Not all home equity securities merit the title.

That's because Wall Street firms have increasingly been putting other, riskier assets into securities that are composed primarily of second liens.

The securities are known among second-mortgage lenders as "kitchen sink" bonds. And they have some credit watchers worried.

The most recent - and controversial - asset making its way into home equity securitizations is mixed-use loans. These loans are made on properties that have both a residence and a business.

One example of a mixed-use property is a deli with an apartment on the second floor. Loans on such properties are considered riskier than those just on residences.

Prudential Securities Inc. has put mixed-use loans into a few securities since the fourth quarter of 1994, said Len Blum, a managing director at the New York-based investment house.

Mr. Blum said using different assets in a security "brings diversification" to the bond. He said it was especially helpful when there is not much history on which investors can base their decisions.

The Money Store Inc., Sacramento, Calif., and Contimortgage, Horsham, Pa., are said to be including novel assets in their securities.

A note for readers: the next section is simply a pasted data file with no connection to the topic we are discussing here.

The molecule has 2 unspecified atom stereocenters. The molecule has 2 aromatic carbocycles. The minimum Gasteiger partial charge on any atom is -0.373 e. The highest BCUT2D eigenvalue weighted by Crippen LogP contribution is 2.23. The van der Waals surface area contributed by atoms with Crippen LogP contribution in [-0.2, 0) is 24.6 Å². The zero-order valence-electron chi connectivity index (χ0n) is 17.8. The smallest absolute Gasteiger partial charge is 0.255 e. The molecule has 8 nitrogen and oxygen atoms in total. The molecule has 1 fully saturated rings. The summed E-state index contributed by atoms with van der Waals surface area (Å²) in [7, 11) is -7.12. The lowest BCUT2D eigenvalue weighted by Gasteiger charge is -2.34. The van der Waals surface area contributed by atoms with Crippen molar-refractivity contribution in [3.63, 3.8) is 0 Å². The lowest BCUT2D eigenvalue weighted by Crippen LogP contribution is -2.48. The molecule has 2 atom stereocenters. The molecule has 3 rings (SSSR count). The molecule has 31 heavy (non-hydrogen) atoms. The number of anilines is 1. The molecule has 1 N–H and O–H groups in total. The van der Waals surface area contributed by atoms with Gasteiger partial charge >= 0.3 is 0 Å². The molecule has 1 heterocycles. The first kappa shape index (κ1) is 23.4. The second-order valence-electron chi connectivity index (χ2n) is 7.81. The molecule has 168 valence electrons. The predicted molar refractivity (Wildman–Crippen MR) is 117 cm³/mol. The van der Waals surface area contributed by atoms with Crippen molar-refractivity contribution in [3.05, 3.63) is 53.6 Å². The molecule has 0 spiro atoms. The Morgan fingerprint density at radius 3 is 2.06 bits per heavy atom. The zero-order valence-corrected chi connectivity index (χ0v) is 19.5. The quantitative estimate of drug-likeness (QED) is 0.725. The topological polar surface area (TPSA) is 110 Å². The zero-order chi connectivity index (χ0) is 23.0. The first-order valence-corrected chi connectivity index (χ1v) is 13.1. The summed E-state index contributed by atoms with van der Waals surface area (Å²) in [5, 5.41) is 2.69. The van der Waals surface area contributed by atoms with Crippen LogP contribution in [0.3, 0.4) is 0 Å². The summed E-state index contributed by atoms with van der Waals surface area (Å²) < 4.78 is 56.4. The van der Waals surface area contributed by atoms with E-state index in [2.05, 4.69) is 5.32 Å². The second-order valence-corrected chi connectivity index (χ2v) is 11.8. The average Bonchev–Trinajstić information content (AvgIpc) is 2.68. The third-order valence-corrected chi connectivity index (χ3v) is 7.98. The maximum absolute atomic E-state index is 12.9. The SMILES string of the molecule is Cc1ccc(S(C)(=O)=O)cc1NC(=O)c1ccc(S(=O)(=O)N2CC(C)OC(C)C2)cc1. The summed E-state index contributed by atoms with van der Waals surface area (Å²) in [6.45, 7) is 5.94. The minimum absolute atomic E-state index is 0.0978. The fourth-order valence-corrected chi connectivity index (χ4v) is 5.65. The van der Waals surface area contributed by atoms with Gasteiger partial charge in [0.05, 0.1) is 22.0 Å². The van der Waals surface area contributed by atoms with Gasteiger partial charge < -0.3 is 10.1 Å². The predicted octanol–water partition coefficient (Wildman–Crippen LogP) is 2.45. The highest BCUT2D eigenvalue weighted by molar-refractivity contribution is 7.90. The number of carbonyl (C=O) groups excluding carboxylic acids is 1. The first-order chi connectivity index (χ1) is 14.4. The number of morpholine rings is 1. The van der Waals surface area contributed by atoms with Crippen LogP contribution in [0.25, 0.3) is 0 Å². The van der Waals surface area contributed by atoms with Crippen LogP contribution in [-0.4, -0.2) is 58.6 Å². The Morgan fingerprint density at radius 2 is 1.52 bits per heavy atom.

Title One loans, generally home improvement loans backed by the FHA, and mortgages on manufactured homes have also been included in equity securitizations.

Catherine E. Needham, managing director, Moody's Investors Service Inc., New York, is troubled, especially by the mixed-use properties.

"I am concerned about it," she said. "It is a different type of property. The credit quality is different. Selling the property is harder to do. There may be environmental risk" within the property.

Still, the amount of loans with diverse assets is small. Credit watchers said no more than 2% of mixed-use loans have ever been included in a home equity security.

"We do watch out for that," said Joanne M. Scatassa of Fitch Investors Service, New York. "I don't know if it is getting out of control, but it is a concern."

So far this year, $2.1 billion of home equity loan securitizations have come to market, according to Merrill Lynch. Nearly $10 billion of home equity loans were securitized last year, according to Asset Sales Report, an industry newsletter affiliated with the American Banker.

Mr. Blum at Prudential has included Title One loans in the securitization mix. But he seems to be alone. Daniel I. Castro, a Merrill director in New York, for one, said that Title One loans are often separated into tranches and not melded with home equity loans.

Most securities with mixed-use property get a surety bond from an insurer so that the securities are still rated triple-A. But Jennifer E. Schneider, a Duff & Phelps Credit Rating Co. vice president, said that if she were to rate the creditworthiness of a pool with mixed-use property, she would penalize the lender 25 basis points.

"The more you put in, the bigger the penalty would be," she said.

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